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What is Space Tourism?

Space tourism is human space travel for recreational purposes. There are several different types of space tourism, including orbital, suborbital and lunar space tourism. To date, orbital space tourism has been performed only by the Russian Space Agency. Work also continues towards developing suborbital space tourism vehicles. This is being done by aerospace companies like Blue Origin and Virgin Galactic. In addition, SpaceX (an aerospace manufacturer) announced in 2018 that they are planning on sending space tourists, including Yusaku Maezawa, on a free-return trajectory around the Moon on the Starship.

There are several options for space tourists. For example, Crouch et al. (2009) investigate the choice behaviour between four types of space tourism: high altitude jet fighter flights, atmospheric zero-gravity flights, short-duration suborbital flights, and longer duration orbital trips into space. Reddy et al. (2012) find the following motivational factors behind space tourism (in order of importance): vision of earth from space, weightlessness, high speed experience, unusual experience, and scientific contribution.

During the period from 2001 to 2009, 7 space tourists made 8 space flights aboard a Russian Soyuz spacecraft brokered by Space Adventures to the International Space Station. The publicized price was in the range of US$20–25 million per trip. Some space tourists have signed contracts with third parties to conduct certain research activities while in orbit. By 2007, space tourism was thought to be one of the earliest markets that would emerge for commercial spaceflight. Space Adventures is the only company that has sent paying passengers to space. In conjunction with the Federal Space Agency of the Russian Federation and Rocket and Space Corporation Energia, Space Adventures facilitated the flights for all of the world’s first private space explorers. The first three participants paid in excess of $20 million (USD) each for their 10-day visit to the ISS.

Russia halted orbital space tourism in 2010 due to the increase in the International Space Station crew size, using the seats for expedition crews that would previously have been sold to paying spaceflight participants. Orbital tourist flights were set to resume in 2015 but the one planned was postponed indefinitely and none have occurred since 2009.

On June 7, 2019, NASA announced that starting in 2020, the organization aims to start allowing private astronauts to go on the International Space Station, with the use of SpaceX’s Crew Dragon spacecraft and Boeing’s Starliner spacecraft for public astronauts, which is planned to be priced at 35,000 USD per day for one astronaut (not including the cost to get there).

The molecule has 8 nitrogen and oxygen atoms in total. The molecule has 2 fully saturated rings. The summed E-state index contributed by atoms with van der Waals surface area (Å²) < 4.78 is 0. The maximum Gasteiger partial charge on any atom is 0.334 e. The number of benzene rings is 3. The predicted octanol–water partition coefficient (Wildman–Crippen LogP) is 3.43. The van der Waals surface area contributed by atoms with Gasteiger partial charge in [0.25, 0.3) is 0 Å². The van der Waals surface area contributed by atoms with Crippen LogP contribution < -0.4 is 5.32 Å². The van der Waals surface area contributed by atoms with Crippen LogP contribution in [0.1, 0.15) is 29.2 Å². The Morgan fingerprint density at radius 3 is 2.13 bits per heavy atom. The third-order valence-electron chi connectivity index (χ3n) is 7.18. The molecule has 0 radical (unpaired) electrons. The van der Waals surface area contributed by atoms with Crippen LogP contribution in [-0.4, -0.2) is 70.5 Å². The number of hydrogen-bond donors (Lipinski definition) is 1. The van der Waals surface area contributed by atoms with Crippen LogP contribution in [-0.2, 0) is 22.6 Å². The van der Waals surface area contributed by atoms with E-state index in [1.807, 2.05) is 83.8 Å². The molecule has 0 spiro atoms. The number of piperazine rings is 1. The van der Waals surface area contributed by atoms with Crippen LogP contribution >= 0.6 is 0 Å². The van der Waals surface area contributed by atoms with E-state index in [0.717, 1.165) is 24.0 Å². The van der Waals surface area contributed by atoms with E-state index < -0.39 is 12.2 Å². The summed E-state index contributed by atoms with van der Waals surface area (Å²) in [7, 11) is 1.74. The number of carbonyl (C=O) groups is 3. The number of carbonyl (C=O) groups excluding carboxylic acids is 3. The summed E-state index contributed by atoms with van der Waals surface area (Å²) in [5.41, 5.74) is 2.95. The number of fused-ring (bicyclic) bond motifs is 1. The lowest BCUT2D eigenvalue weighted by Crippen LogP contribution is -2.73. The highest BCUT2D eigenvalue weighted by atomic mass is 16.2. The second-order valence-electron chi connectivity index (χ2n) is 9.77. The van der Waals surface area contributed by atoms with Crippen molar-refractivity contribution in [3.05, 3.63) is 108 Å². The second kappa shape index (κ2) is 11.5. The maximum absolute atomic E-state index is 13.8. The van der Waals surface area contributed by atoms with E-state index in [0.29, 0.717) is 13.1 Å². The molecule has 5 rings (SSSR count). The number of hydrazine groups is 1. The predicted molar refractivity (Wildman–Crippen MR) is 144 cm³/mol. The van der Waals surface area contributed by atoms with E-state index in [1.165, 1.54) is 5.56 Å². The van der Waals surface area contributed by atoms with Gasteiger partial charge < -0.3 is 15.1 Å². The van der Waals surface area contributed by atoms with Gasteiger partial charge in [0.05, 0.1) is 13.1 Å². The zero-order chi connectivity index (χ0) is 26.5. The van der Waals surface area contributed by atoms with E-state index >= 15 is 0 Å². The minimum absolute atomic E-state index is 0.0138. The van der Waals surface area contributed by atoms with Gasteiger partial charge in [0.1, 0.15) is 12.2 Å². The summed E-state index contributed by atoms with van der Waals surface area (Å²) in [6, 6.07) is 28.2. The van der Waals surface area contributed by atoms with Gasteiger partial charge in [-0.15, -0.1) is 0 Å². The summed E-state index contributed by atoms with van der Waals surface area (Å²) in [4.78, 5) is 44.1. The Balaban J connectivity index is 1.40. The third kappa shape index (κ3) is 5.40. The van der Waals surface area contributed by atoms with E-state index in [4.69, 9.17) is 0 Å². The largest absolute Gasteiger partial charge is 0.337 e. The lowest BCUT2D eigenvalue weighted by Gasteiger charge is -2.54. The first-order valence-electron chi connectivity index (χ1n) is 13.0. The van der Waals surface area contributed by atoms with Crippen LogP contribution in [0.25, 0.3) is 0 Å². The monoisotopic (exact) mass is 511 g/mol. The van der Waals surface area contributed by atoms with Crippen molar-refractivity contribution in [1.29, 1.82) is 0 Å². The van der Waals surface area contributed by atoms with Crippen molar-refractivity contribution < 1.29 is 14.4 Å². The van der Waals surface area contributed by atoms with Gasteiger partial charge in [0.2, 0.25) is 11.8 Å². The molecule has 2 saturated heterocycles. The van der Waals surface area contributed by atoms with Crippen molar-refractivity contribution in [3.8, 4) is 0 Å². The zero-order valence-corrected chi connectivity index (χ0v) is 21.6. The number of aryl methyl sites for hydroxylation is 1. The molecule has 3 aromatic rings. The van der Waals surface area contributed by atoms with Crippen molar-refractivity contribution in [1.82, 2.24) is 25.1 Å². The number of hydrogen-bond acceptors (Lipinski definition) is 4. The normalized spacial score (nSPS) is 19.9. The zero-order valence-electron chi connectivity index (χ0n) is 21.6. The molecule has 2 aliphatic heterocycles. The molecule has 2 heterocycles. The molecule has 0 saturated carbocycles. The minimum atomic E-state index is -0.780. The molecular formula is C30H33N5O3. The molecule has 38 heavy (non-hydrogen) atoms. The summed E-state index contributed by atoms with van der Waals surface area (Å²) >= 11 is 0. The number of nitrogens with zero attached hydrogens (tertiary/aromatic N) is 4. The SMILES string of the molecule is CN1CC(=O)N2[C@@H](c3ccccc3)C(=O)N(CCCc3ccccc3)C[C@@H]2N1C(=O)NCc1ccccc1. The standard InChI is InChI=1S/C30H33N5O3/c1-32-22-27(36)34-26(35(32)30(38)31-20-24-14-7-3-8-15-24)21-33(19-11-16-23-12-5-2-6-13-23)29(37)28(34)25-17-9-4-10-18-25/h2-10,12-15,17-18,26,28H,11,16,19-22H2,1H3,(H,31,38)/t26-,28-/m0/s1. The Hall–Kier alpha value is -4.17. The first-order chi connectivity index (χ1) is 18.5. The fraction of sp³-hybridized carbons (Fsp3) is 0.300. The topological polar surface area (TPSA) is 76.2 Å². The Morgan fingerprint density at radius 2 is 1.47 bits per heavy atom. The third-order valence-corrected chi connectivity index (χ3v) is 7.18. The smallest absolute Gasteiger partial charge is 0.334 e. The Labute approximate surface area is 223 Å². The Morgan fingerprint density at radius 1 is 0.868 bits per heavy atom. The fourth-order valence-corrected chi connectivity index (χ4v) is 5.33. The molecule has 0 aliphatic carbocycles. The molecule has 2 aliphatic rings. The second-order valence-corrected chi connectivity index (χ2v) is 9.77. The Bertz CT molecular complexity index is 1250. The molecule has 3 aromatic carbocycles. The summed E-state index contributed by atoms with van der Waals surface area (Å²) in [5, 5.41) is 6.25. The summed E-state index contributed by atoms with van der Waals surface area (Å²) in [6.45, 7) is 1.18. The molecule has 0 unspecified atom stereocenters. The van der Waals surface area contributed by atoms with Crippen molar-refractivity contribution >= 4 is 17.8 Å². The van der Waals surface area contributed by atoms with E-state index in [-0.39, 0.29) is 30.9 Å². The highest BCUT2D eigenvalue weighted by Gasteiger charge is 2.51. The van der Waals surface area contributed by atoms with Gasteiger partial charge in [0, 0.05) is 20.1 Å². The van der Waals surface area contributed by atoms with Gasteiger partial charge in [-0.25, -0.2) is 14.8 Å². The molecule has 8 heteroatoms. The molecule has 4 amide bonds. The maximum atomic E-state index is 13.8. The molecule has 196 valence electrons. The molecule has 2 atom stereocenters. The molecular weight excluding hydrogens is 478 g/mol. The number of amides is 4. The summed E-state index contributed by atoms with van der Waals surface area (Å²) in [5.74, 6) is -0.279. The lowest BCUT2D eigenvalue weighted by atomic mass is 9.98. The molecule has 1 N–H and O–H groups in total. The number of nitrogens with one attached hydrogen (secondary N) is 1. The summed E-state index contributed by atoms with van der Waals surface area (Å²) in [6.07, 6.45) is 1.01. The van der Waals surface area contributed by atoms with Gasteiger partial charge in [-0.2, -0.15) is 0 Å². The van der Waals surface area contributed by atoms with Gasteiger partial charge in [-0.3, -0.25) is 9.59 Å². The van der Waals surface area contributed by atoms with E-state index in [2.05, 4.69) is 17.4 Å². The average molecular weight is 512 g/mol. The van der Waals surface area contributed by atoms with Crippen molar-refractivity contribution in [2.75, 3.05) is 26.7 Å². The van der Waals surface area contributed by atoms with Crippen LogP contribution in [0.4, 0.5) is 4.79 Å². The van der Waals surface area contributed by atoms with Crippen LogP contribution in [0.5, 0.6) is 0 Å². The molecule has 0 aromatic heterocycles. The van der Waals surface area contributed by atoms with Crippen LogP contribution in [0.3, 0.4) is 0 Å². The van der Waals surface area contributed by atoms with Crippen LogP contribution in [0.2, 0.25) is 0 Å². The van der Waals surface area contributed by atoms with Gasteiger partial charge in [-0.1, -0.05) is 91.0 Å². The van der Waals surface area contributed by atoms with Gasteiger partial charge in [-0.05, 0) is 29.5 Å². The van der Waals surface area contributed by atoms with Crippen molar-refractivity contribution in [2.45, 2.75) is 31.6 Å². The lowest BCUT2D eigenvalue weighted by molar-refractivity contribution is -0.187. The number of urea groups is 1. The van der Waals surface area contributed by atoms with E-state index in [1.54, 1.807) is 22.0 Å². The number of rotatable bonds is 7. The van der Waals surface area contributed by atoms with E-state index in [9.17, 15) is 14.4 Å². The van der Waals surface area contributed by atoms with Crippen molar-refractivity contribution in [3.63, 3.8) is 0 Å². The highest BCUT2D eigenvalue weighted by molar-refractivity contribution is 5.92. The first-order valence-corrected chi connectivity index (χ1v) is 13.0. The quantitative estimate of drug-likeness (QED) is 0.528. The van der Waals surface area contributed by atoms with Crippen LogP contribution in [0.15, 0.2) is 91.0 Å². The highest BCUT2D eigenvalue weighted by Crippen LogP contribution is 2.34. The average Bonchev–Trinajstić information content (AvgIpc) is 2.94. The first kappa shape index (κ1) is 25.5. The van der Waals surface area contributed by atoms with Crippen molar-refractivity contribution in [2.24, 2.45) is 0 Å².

Read more at https://en.wikipedia.org/wiki/Space_tourism

NASA is Going Ahead to Enable a Booming Low-Earth Orbit Economy

NASA Vision of Low Earth Orbit EconomyOne year ago, NASA announced the agency is opening the space station for business, enabling commercial and marketing opportunities on the station, and the agency has moved forward toward its ultimate goal in low-Earth orbit to partner with industry to achieve a strong ecosystem in which NASA is one of many customers purchasing services and capabilities at a lower cost. Providing expanded opportunities at the International Space Station to manufacture, market, and promote commercial products and services will help catalyze and expand space exploration markets for many businesses.

The new policy includes activities that can be as simple as a product pictured in space for use in marketing materials or a company flying and returning commemorative or other items to be sold after having been in space. NASA crew members on the station also can support these activities behind the scenes. The key is that the activity must require the unique microgravity environment, have a nexus to the NASA mission, or support the development of a sustainable low-Earth orbit economy.

U.S. entities can continue to submit proposals for such activities. NASA has received five proposals so far for commercial and marketing opportunities on the station, and the first of those agreements is already now at the station, launched on the SpaceX CRS-20 mission. The agency has two signed Reimbursable Space Act Agreements (RSAA), is processing two, and is evaluating one more. NASA is making available annually 90 hours of crew time and 175 kg of cargo launch capability but will limit the amount provided to any one company.

NASA also enabled private astronaut missions to the station, ensuring the ability to accommodate two missions each year at the space station of up to 30 days duration. The agency has an agreement in place with KBR to train private astronauts using NASA facilities. NASA has an agreement with Axiom Space for developing plans to enable private astronaut missions to the space station. In addition, the agency signed an agreement with Virgin Galactic as it develops a program to identify candidates interested in purchasing private astronaut missions to the station then procures the transportation, on-orbit resources, and ground resources for private astronaut missions.

Axiom Space and SpaceX made a separate agreement for a future private astronaut mission to the station. And SpaceX also announced an agreement for another private astronaut mission not to the space station, an example of NASA enabling a broader market in space. Axiom’s partnership with SpaceX for a private astronaut mission and Virgin Galactic’s plans to develop a new private orbital astronaut readiness program directly support NASA’s broad strategy to facilitate the commercialization of low-Earth orbit by U.S. entities.